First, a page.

DEVINE ABOUT TOWN

karen-at-petf-sept-2016Devine has a seat at the table for the Port of Oakland’s Port Efficiency Task Force.  In fact, our own Karen Vellutini is leading the task force’s Appointment System committee.  

 

To combat some of the challenges the port has faced over the past few years (terminal consolidations and closures and labor disruptions and shortages), port executives approached industry stakeholders to help identify goals, facilitate change and move progress forward.  

 

For more than a year, the task force has gathered with the goal of improving the port’s throughput. Initially, the group identified four hot buttons for the task force to address:  Extended hours, appointment system, metrics, and a grey chassis pool.  Here is a brief update of where the task force is on these issues: 

 

Extended hours:  This committee focuses on the need, preferred hours, market acceptance and cost of extended hour terminal gates.  They surveyed the industry to develop a blueprint. SSA then used this plan to develop its extended hours program, which commenced in June 2016. Additionally, TraPac is experimenting with limited service night gates two days per week. It is important to note, SSA’s extended hours program has become a model for other terminal operators around the country.  Expect more on this subject in the months ahead.

 

Appointment system:  To even out truck flows and migrate to a more planned operation, initiating appointments for import grounded containers became a necessity.  Everport had a system in place, SSA implemented their appointment system in June 2016, and TraPac expects to pull the trigger on one in the next couple of months.  The next steps are to expand the appointment window, streamline the appointment-making process and even integrate terminal appointment software with truck dispatch software.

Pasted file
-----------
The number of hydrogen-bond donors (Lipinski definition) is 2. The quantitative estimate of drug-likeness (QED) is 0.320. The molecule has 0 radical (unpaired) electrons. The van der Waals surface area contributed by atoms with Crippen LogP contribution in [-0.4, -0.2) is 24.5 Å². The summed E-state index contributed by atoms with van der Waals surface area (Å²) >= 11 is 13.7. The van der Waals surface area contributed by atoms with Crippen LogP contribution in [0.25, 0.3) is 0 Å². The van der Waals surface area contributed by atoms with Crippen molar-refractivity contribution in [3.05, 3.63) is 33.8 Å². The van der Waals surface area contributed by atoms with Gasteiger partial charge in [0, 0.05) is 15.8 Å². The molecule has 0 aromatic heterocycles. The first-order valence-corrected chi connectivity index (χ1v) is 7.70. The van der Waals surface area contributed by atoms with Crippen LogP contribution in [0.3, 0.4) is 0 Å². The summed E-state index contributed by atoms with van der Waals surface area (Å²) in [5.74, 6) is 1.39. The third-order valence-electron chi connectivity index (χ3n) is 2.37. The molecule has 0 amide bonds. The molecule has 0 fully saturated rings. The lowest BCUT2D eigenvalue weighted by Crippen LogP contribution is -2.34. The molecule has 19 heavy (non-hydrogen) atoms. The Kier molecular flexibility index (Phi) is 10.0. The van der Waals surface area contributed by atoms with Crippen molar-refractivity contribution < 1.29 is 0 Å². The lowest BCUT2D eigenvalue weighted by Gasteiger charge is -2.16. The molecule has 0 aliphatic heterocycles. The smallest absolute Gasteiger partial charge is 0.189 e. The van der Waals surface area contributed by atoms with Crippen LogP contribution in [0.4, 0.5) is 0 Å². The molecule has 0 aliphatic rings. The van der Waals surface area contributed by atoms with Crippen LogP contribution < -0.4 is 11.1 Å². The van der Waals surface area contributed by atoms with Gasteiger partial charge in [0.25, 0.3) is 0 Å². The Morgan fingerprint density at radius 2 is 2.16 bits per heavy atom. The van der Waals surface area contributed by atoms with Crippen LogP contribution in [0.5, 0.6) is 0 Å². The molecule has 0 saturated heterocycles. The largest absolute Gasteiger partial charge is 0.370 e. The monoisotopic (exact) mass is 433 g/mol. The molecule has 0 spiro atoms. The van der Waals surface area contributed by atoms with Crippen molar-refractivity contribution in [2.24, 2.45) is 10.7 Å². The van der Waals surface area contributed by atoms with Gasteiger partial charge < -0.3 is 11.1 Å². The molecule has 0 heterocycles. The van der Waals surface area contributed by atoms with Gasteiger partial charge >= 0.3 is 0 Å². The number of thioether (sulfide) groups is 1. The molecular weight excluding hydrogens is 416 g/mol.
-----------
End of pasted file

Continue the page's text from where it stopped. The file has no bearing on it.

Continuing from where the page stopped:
Performance Metrics:  The goal of the metrics group is to identify where we are in terms of truck turn times, vessel/terminal/container idle times, chassis availability and customs clearance with the intention of developing performance standards and expectations.  Dray Q, the port’s bluetooth technology, goes a long way in determining truck turn times both in the queue and inside the terminal.  

 

Grey Chassis Pool:  A grey chassis pool makes chassis “brandless” for users, meaning the chassis does not have to match the provider dictated by that ocean carriers.  Users are free to use whatever chassis is available and in good order.  The proper billing is then coordinated behind the scenes by the chassis providers. It was originally hoped this task would be the first checked off the list, but it is a much more complicated process than expected.  The chassis providers are working on a formal program for the New York/New Jersey market.  Once those details can be agreed upon by the various stakeholders, that plan can be applied to Oakland. 

 

While much progress has been made, there is still work left to do.  We will endeavor to keep you updated.

MEASURING TRUCK TURN TIMES

SONY DSCThe Port of Oakland has convened a Port Efficiency Task Force to tackle the port’s systemic issues.  Devine is honored to have a seat at the table.  Thus far, the task force has reviewed and made recommendations regarding the grey chassis pool, Saturday gates and a Central Valley container pool.
Another exciting project coming out of the task force is the development of technology to measure truck turn times.  It captures bluetooth signals and is the same technology used to estimate commute times.  We have all seen the freeway signs “24 Minutes to Downtown.”
The port is installing bluetooth readers on the streets and at the marine terminal gates. The readers will pick up bluetooth IDs anonymously. Alternatively, drivers or motor carriers can register, which will enable the tracking of specific trucks.
The data is continually processed through sophisticated algorithms to determine trucks in queue versus moving traffic.  It will even determine the specific queue in which the truck is waiting, as frequently the lines overlap.
The end result will be an aggregate, real-time, truck turn time.  These aggregate times will be available for all to see and will include the total truck turn time broken down into two segments, the outside-the-gate queue time and the ingate to outgate terminal transaction time. For registered users, this same information will be available on a truck specific basis.
It is currently a work in progress and is expected to go live in the first quarter of next year.
Kudos to the Port of Oakland for thinking outside the box and being the first port in the country to implement this important technology.